So, you have a beat-up Chrysler 300C from a sleazy dirt used car lot. It was used and abused pretty hard, and combine that with the fact that every Chrysler engine with a displacement that ends in 7 is basically a ticking time bomb, it stands to reason it's going to be a little rough and the engine likely isn't long for this world. Why not swap in a V10 and six speed from a wrecked first-gen Viper? Sure, it's doggy compared to a newer Viper mill, but it was cheap and available, and there's something to be said for the kink factor of such a thing. And since you're doing this the cheap and easy way, why even bother plumbing an air intake? Nah... open throttle bodies, maybe we'll slap on some Autozone generic cone filters at some point. It would be quite a sleeper if you weren't so afraid of driving such a dilapidated wreck.
  4. 1959 Imperial Convertible

    This is the new reissue of the AMT kit. Since this thing is a it of a boat, I struck upon an idea for a nautical kind of theme. An AMT boat coughed up it's bow light, and a Lindberg Owens coughed up the horn, anchor, and hatch cover. Yes, there's also a hitch from the AMT boat kit, and yes... eventually there will be a boat hooked up behind it. The Crystal Lake Marina can either mean the lake about 20 miles east of me, or the one made famous by a certain undead slasher in a hockey mask. You pick.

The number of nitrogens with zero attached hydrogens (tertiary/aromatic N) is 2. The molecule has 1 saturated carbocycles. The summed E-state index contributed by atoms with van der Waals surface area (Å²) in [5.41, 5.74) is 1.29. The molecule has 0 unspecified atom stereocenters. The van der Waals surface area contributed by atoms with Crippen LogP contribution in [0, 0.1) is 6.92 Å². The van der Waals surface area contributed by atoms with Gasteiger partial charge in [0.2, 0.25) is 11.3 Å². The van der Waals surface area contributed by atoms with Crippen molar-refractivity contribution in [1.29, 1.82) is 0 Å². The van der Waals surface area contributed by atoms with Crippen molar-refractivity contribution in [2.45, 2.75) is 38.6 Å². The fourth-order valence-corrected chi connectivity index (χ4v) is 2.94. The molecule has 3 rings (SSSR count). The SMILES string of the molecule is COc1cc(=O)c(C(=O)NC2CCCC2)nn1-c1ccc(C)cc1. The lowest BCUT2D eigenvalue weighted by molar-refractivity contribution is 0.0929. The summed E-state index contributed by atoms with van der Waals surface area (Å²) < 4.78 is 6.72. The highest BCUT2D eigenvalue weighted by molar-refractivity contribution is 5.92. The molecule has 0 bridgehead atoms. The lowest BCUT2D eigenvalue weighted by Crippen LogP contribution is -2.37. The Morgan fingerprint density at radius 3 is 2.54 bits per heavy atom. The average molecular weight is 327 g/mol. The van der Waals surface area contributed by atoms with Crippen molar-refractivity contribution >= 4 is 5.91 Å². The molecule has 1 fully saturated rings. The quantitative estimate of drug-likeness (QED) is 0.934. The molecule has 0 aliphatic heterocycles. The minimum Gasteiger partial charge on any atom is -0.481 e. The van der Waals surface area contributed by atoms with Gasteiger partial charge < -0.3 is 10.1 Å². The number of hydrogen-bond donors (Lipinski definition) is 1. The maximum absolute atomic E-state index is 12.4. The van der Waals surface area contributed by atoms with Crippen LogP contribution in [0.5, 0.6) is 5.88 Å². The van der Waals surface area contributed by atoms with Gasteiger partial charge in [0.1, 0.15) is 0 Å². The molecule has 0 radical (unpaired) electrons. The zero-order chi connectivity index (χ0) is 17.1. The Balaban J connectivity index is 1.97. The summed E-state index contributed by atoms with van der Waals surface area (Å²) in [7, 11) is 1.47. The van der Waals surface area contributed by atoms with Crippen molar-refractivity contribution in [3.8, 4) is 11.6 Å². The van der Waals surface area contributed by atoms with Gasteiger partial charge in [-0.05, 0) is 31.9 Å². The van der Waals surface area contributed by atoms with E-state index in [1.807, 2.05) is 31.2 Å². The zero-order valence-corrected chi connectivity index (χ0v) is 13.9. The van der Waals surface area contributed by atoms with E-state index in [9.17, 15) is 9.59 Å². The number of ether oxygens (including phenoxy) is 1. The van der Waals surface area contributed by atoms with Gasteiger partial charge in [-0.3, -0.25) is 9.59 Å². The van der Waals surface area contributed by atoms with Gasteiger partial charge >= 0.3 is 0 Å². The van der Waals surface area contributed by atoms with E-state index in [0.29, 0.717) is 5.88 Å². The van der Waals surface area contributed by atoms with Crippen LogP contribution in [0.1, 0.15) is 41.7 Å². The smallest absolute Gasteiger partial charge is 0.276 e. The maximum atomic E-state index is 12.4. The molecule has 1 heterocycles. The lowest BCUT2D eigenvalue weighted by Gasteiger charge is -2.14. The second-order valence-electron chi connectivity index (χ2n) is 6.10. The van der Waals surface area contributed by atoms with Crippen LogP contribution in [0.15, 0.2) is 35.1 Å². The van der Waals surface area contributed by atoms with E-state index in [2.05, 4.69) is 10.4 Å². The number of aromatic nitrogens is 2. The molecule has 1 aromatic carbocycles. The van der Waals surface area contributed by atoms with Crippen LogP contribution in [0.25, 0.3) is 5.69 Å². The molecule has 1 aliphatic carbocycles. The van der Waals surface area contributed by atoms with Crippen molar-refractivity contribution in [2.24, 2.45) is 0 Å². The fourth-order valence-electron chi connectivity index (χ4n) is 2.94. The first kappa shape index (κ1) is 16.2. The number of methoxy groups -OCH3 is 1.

5. This is a '53 F100 cab set up on a '97 F-150 long bed chassis. The wheels and tires, and both hitches came from Scenes Unlimited, and the rear bumper is from a Moebius kit. I got rid of a spare '97 parts and ended up with more spare '53 parts.
  6. 1970 Ford F100

    No problem with the thickness of the plastic. The only problem with the six in the 4x4 chassis is that it sits up a bit high- notching the oil pan may cure that.
  7. 1984 Pontiac Fiero

    I'm just going to call it done before that damned black side trim drives me nuts. It's the old MPC kit with Pegasus wheels, all the nutty IMSA-style body add-ons, and a turbocharged Oldsmobile Northstar V8. One of these days I'll get the trim touched up. A less-conspicuous muffler may also end up on it.